More than 700 flags set up at Evergreen Cemetery for Memorial Day
POST FALLS — Lois Tucker often comes to Evergreen Cemetery to visit her mom.
Friday morning, as the Rathdrum woman stood before the graveside of Mildred Tucker, who passed away in 2017, flags fluttered in the cold wind. There were rows and rows of Old Glory set up, and more to come. People young and old walked with flags bundled in their arms.
“It’s heartwarming to see all the volunteers come out and decorate,” Lois Tucker said.
She looked around at the rows of flags and flowers and smiled. Her father, who served in the Navy, would have been proud.
“Beautiful,” Tucker said, wiping away a tear.
About 40 veterans and community members, organized by American Legion Post 143, posted more than 700 flags at the graves of veterans at Evergreen Cemetery in advance of Memorial Day.
Tim Shaw, spokesman for American Legion, Steven H. Nipp Post 143, said the winter-like conditions did not keep veterans from their duty.
“Going through here remembering my dad, remembering my service, the people who have given their lives, I don’t care if it’s snowing, we’re going to be OK,” Shaw said. “We have plenty of time to sit down and watch television.”
From 9 a.m. to 3 p.m. Monday, members of Post 143 will be at the cemetery handing out brochures with the history of Memorial Day.
At 10 a.m., noon and 2 p.m., there will be a reading of the names of veterans who have passed since last Memorial Day, with a tolling of the bell and taps.
The Northwest Guardian Riders will visit Pine Grove Cemetery in Rathdrum at noon Monday to pay their respects and honor veterans.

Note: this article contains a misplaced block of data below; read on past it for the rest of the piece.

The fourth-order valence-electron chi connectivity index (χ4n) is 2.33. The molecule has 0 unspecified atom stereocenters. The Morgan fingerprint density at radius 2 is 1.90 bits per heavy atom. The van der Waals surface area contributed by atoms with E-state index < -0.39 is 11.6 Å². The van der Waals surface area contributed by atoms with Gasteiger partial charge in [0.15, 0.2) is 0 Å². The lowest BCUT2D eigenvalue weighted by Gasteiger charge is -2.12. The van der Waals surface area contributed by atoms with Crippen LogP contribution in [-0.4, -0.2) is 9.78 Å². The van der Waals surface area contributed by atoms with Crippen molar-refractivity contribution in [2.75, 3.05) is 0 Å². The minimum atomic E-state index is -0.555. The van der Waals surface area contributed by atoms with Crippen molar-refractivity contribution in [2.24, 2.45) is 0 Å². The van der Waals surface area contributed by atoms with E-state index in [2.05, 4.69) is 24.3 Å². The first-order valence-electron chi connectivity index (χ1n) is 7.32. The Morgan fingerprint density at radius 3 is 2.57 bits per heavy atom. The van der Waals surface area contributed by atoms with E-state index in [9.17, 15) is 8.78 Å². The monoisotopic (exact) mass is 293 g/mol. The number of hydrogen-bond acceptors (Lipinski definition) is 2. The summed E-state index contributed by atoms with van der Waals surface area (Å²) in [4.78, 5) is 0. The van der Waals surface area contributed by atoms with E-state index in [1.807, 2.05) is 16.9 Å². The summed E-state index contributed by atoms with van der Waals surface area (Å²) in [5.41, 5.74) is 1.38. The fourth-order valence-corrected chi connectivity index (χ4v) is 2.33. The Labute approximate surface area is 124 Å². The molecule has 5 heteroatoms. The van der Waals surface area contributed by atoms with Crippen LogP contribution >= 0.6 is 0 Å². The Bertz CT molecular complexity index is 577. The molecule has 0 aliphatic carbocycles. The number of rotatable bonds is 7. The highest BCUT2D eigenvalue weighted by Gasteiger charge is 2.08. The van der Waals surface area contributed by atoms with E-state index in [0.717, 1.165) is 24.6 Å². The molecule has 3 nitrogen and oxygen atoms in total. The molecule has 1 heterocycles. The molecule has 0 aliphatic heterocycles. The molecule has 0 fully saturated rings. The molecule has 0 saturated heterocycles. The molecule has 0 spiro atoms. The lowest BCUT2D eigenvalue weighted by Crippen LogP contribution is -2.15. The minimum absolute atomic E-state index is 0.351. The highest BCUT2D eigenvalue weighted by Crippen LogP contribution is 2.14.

“This is not about the ‘stay-at-home-order,’” wrote veteran Steven Cardoza. “It is about the rights and freedom our veterans died for.”
Friday, U.S. Army veteran Roy Rissling fought the wind to unfold flags as he placed them in tubes sunk into the ground.
He was happy to be there.
“I love it. All of my uncles and dad (Ervin) were in the service in World War II, so I carried on the tradition,” he said.
And like Shaw, he wasn’t about to let some rain, clouds and cold keep him home.
“It’s a little chilly, but I love it,” he said. “Actually, I’m getting warmed up.”
Families came out, too.
Becky Fisher had kids Hannah, Isabella and Sage in tow. They are part of Cub Scout Pack 250 in Post Falls, which was invited to help with the flags.
“We just wanted to serve our community and remember Memorial Day, what we’re about, and remember why we celebrate,” Fisher said.
Sally Kohn remembers what it’s about.
Her father, Robert Wachter, served in the Navy during War World II and saw action in the Battle of Leyte Gulf, considered the largest naval battle of the war. U.S. and Australian forces defeated Japan in the battle from Oct. 23-26, 1944.
Robert Wachter lies at rest in Evergreen.
“The legion meant a lot to him and it helped him a lot through his service,” Kohn said as she held flags in her arms and walked through the cemetery. “It was really tough on him.”
Her father, she said, saw friends killed in the war.
“The legion actually made a big difference in his life,” Kohn said. “He was able to open up and talk about some things.”
Kathleen Jones of Port Townsend, Wash., drove over Thursday. She wanted to plant a flag at the gravesite of her father, Lewis Boyd Hendy, who also served in the Navy during World War II and took part in D-Day, the Allied invasion of Normandy.
Her father was a member of American Legion Post 143.
Jones, a third-generation Navy member, paused when asked what it meant for her to be there Friday, carrying flags and talking about her father.
She fought back tears and said, “Everything.”